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Court of Appeals Holds a Wrongful Death Claim Arising from Medical Care is Subject to Statute of Repose for Medical Claims

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By Taylor Knight

June 29, 2018

Under Ohio law, “medical claims” are subject to a four-year statute of repose.  Generally, a “medical claim” is defined as any claim asserted against specific statutorily enumerated medical providers, such as hospitals, physicians and nurses, and that arises from medical care and treatment. See R.C. 2305.112(E).  In recent years, Ohio courts have begun addressing whether the substantive and procedural rules applicable to “medical claims” apply to both medical negligence claims and wrongful death claims despite the fact that a wrongful death claim is maintained by a decedent’s beneficiaries and is as separate and distinct from any medical negligence claim by the decedent. 

Recently, in Smith v. Wyandot Memorial Hospital, et al., 2018-Ohio-2441, the Third District Court of Appeals held a wrongful death claim that falls within the statutory definition of a “medical claim” under R.C. 2305.113(E) is subject to the four-year statute of repose for medical claims. In Smith, Shawn Smith received medical care and treatment from multiple medical providers in and around 2004. Many years later, Mr. Smith was diagnosed with terminal renal cancer and ultimately passed away in July 2015.[1] 

In July 2017, Mrs. Smith filed a wrongful death claim arising from the allegedly negligent medical care and treatment Mr. Smith received in 2004.  Of note, the wrongful death claim was timely filed within the two-year statute of limitations for wrongful death claims.  The trial court granted summary judgment in favor of all the defendant medical providers on the grounds that Mrs. Smith’s claim, despite being brought pursuant to the wrongful death statute, was a “medical claim” under R.C. 2305.113(E); therefore, it was subject to the four-year statute of repose applicable to medical claims in R.C. 2305.113(C).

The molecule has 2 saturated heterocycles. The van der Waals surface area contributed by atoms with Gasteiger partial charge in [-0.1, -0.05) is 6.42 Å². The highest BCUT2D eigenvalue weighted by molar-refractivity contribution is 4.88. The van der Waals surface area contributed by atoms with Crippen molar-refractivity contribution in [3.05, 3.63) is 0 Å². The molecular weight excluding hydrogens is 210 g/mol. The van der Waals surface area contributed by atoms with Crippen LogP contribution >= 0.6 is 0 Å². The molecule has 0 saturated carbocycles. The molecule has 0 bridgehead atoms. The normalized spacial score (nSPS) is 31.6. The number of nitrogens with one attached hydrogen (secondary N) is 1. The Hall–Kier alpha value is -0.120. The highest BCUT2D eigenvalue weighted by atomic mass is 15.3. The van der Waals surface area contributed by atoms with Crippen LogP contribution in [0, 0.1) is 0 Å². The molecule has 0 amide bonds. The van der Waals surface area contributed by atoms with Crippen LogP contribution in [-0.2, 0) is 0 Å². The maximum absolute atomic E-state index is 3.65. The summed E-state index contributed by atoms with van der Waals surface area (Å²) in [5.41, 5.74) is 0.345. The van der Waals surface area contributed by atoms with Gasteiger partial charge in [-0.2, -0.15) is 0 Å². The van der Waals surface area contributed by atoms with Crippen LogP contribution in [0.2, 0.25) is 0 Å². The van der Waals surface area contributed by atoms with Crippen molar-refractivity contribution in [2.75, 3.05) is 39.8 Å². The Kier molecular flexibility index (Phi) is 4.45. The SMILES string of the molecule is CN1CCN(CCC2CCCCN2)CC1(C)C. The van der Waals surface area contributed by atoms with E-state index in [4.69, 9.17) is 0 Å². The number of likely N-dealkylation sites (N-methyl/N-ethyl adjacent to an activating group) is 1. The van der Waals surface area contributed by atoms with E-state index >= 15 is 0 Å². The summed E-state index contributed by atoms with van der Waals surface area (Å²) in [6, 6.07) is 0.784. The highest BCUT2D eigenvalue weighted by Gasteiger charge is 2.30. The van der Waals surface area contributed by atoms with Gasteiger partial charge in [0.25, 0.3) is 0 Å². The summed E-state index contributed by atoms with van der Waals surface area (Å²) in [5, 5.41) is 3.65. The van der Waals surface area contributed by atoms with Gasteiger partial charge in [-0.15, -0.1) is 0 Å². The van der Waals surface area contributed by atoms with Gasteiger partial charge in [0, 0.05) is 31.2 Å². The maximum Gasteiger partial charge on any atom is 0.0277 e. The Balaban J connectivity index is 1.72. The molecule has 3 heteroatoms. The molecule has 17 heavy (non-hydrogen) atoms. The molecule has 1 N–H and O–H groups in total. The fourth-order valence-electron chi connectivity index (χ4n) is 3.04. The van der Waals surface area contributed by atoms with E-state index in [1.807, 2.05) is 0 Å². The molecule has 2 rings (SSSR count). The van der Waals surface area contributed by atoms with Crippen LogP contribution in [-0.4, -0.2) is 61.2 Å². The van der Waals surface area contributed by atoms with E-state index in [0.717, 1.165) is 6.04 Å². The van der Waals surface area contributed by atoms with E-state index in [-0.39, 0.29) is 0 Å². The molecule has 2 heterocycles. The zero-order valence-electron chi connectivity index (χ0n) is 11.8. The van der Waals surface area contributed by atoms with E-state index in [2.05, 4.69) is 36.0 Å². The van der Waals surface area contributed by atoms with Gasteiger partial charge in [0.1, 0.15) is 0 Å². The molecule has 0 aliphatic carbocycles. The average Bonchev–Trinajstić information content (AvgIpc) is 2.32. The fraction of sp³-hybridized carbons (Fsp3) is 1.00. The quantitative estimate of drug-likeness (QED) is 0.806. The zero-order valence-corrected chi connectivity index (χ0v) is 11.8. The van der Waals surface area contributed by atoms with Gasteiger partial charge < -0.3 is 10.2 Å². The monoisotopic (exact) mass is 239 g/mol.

The Third District Court of Appeals affirmed the trial court’s decision relying on recent Ohio Supreme Court precedent and the rules of statutory interpretation. Specifically, the court of appeals noted that in Antoon v. Cleveland Clinic, the Ohio Supreme Court held the medical claim statute of repose clearly and unambiguously bars “any action” asserting a medical claim that is commenced more than four years after the occurrence of the act or omission that forms the basis of the claim.  Wrongful death actions fall within the scope of “any action;” therefore, they are subject to the time restraints of the medical claim statute of repose. The court of appeals went on to hold Mrs. Smith’s wrongful death claim met the statutory definition of a “medical claim” and was filed well outside the four-year repose period.  Accordingly, Mrs. Smith’s wrongful death claim was properly dismissed as untimely under the statute of repose.

The Smith v. Wyandot Memorial Hospital decision is significant as it is the first Ohio court of appeals decision to address whether the medical claim statute of repose applies to wrongful death claims. In addition, the decision further bolsters the argument that wrongful death claims arising from medical care and treatment are medical claims and subject to all substantive and procedural rules applicable to medical claims – such as the affidavit of merit requirement in Civ.R. 10(D)(2).

If you have any questions regarding the Smith v. Wyandot Memorial Hospital decision, would like a complete copy of the opinion, or have any questions with respect to healthcare liability, please contact a member of our Medical Malpractice Practice Group.

[1]Prior to his death, in 2013, Mr. Smith filed a medical negligence claim alleging multiple medical providers negligently failed to diagnose his renal cancer in 2004.  Through various procedural devices, Mr. Smith’s claims against all defendants were dismissed. Ultimately, the court of appeals held Mr. Smith’s medical negligence claim was time-barred by the four-year statute of repose on the basis that all the allegedly negligent acts had occurred in or around 2004.